A veteran copyeditor studies the practice of diagraming sentences in a charming and funny look back at its odd history, its elegant method, and its rich, ongoing possibilities.
Once wildly popular in grammar schools across the country, sentence diagramming has fallen out of fashion. But are we that much worse for not knowing the word-mapping method? Now, in this illustrated personal history that any language lover will adore, Kitty Burns Florey explores the rise and fall of sentence diagramming, including its invention by a mustachioed man named Brainerd "Brainy" Kellogg and his wealthy accomplice Alonzo Reed ... the inferior "balloon diagram" predecessor ... and what diagrams of sentences by Hemingway, Welty, Proust, Kerouac and other famous writers reveal about them. Florey also offers up her own common-sense approach to learning and using good grammar. And she answers some of literature's most pressing questions: Was Mark Twain or James Fenimore Cooper a better grammarian? What are the silliest grammar rules? And what's Gertude Stein got to do with any of it?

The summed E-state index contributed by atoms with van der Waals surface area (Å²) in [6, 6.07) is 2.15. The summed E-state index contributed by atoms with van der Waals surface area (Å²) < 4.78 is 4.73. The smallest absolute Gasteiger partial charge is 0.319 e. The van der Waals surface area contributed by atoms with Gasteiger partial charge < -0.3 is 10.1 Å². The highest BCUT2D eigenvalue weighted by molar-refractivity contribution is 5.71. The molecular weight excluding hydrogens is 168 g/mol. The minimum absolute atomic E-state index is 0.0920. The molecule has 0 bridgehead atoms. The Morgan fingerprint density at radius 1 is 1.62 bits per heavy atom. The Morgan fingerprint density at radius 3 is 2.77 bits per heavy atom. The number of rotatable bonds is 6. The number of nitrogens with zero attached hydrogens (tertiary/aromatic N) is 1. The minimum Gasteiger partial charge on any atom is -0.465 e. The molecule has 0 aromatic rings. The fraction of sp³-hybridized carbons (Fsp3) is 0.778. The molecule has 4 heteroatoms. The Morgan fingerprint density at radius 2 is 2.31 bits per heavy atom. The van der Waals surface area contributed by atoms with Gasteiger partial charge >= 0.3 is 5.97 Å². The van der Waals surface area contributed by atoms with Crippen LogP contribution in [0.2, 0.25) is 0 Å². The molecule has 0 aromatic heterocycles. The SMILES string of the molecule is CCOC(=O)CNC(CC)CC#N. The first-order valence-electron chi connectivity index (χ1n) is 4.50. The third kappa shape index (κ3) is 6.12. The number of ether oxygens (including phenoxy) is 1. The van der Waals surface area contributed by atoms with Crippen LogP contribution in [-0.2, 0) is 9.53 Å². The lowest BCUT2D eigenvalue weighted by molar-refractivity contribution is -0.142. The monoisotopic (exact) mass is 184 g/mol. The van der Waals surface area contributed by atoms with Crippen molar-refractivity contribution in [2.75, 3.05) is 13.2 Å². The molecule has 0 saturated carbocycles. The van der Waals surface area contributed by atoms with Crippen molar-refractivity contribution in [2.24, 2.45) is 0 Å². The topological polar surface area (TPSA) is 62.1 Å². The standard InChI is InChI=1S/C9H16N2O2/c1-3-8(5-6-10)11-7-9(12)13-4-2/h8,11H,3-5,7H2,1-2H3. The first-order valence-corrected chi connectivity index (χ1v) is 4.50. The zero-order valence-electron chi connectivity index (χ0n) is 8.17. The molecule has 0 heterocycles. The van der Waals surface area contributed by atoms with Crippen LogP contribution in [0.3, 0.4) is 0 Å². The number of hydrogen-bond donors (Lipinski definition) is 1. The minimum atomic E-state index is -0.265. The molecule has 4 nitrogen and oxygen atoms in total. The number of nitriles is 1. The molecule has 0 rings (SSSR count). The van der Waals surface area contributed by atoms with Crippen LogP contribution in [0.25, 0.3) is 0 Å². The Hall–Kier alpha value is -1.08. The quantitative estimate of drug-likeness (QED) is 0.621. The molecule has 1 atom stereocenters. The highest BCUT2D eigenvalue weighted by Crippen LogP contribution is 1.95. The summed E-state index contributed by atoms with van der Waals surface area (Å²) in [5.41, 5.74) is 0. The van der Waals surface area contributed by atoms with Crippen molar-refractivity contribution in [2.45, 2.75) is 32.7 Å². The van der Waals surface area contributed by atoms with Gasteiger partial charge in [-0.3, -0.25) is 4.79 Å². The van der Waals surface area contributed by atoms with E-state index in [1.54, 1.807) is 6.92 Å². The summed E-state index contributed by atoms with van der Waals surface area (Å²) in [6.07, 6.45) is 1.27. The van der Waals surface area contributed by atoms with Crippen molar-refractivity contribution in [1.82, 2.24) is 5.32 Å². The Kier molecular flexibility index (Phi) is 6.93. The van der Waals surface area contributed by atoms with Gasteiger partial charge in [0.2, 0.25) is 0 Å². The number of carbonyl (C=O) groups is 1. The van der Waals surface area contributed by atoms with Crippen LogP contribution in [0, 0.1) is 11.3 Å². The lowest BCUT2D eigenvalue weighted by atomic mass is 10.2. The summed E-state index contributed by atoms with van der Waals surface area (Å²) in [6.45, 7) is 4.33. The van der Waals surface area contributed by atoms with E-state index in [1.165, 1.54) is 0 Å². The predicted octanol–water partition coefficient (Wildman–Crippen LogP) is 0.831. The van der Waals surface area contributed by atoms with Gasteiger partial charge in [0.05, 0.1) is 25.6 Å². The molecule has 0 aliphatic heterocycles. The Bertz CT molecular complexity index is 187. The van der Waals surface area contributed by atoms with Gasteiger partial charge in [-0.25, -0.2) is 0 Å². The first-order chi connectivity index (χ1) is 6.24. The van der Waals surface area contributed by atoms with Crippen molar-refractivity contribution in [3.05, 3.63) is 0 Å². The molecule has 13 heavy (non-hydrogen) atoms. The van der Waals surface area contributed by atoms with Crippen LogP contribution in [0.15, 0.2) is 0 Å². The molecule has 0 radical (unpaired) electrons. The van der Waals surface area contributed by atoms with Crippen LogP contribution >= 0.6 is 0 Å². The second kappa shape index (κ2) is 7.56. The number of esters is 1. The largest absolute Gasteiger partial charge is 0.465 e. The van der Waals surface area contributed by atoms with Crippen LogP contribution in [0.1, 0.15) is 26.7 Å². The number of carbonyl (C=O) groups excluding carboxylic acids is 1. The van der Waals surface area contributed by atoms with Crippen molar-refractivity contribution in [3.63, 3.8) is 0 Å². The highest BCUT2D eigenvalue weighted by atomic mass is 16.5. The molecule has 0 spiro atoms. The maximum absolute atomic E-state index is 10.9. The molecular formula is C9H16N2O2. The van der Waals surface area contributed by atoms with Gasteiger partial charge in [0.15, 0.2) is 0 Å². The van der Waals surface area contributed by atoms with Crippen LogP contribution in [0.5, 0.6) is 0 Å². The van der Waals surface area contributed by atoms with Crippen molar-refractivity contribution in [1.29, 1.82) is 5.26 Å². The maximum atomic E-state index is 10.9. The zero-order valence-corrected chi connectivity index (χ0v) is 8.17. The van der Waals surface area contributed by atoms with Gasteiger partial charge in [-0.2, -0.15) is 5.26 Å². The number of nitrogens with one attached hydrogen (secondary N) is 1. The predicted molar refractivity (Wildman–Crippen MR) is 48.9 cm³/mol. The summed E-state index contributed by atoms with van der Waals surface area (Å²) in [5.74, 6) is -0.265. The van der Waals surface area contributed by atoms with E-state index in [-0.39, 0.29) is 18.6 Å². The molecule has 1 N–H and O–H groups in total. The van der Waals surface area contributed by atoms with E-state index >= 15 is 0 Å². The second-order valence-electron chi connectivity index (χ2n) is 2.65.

Kitty Burns Florey, a veteran copyeditor, is the author of nine novels and many short stories and essays. A longtime Brooklyn resident, she now divides her time between central Connecticut and upstate New York with her husband, Ron Savage.
"Kitty Burns Florey seems to write from a great wellspring of inner calm that derives from a gleeful appreciation of life's smallest details." --Richard Russo, Pulitzer Prize-winning author of Empire Falls "This book is not a primer; it's a prize." --Robert Hartwell Fiske, author of The Dictionary of Disagreeable English
"A wistful, charming and funny ode to a nearly lost art. Those who remember will cheer. Those who don't will wonder what fun they missed and whether it will be preserved for future generations. All will agree Florey's passion is infectious and entertaining." --June Casagrande, author of Grammar Snobs are Great Big Meanies